Trump signs law backing Hong Kong protestors


United States President Donald Trump signed Wednesday a law that expresses support for protestors in Hong Kong who say they want to curb how much Beijing is able to control their lives.

In a statement, the White House said Trump signed the legislation which requires annual reviews of Hong Kong’s special trade status and sanctions against any official responsible for human rights violations.

“I signed these bills out of respect for President Xi, China, and the people of Hong Kong,” said the statement, referencing one other bill Trump signed and Chinese leader Xi Jinping.

“They are being enacted in the hope that leaders and representatives of China and Hong Kong will be able to amicably settle their differences leading to long term peace and prosperity for all.”

The legislation was cleared Nov. 20 in the U.S. House of Representatives after passing through the Senate without opposition. The levels of support for the bill made it difficult for Trump to use his veto.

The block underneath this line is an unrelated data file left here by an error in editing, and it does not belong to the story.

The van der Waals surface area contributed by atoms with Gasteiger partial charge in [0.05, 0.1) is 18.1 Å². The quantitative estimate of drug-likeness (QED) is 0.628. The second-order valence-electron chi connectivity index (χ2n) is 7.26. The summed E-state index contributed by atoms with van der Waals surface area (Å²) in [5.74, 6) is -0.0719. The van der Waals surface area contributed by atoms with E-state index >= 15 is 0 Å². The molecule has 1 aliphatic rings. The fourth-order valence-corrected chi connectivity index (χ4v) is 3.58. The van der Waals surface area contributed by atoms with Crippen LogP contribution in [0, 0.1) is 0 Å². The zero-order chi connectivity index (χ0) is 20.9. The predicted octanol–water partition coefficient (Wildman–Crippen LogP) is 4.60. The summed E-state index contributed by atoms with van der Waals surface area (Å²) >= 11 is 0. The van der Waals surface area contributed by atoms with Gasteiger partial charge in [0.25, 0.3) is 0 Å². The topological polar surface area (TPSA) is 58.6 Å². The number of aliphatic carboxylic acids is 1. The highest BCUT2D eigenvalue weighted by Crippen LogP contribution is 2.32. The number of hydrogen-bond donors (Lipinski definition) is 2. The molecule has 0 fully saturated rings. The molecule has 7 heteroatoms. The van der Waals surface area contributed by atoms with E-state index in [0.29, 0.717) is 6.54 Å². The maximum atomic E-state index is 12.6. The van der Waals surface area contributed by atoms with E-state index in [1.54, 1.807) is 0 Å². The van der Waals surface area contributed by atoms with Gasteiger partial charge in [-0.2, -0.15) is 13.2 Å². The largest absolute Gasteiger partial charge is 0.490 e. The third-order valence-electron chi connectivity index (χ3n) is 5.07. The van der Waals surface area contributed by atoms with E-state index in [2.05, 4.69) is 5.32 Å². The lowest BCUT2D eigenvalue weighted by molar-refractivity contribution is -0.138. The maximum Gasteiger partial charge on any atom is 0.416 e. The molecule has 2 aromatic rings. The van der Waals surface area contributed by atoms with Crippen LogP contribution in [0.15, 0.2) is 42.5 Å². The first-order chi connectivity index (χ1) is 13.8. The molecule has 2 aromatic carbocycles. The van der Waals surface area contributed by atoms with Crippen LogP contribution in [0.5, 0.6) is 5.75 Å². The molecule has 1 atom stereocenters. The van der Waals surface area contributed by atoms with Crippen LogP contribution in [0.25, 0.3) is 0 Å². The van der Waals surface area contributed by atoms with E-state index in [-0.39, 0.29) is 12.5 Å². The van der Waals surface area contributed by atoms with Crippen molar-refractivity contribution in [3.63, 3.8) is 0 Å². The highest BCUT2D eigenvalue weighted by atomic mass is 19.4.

Marco Rubio, chairman of the Senate Foreign Relations Committee, and other Republican lawmakers, quickly announced support for Trump, saying the bill would bolster the cause for democracy in Hong Kong.

“The U.S. now has new and meaningful tools to deter further influence and interference from Beijing into Hong Kong’s internal affairs,” Rubio said in a statement. “Following last weekend’s historic elections in Hong Kong that included record turnout, this new law could not be more timely in showing strong U.S. support for Hong Kongers’ long-cherished freedoms. I look forward to continuing to work with the administration to implement this law.”

Trump also signed legislation which “prohibits U.S. exports of specified police equipment to Hong Kong,” said the White House statement.

Hong Kong has been wracked by months of occasionally violent street protests, with demonstrators angry at what they see as Beijing’s meddling in the freedoms promised to the former British colony when it returned to Chinese rule in 1997.

Beijing denies interfering and says it is committed to the “one country, two systems” formula that was implemented at that time.
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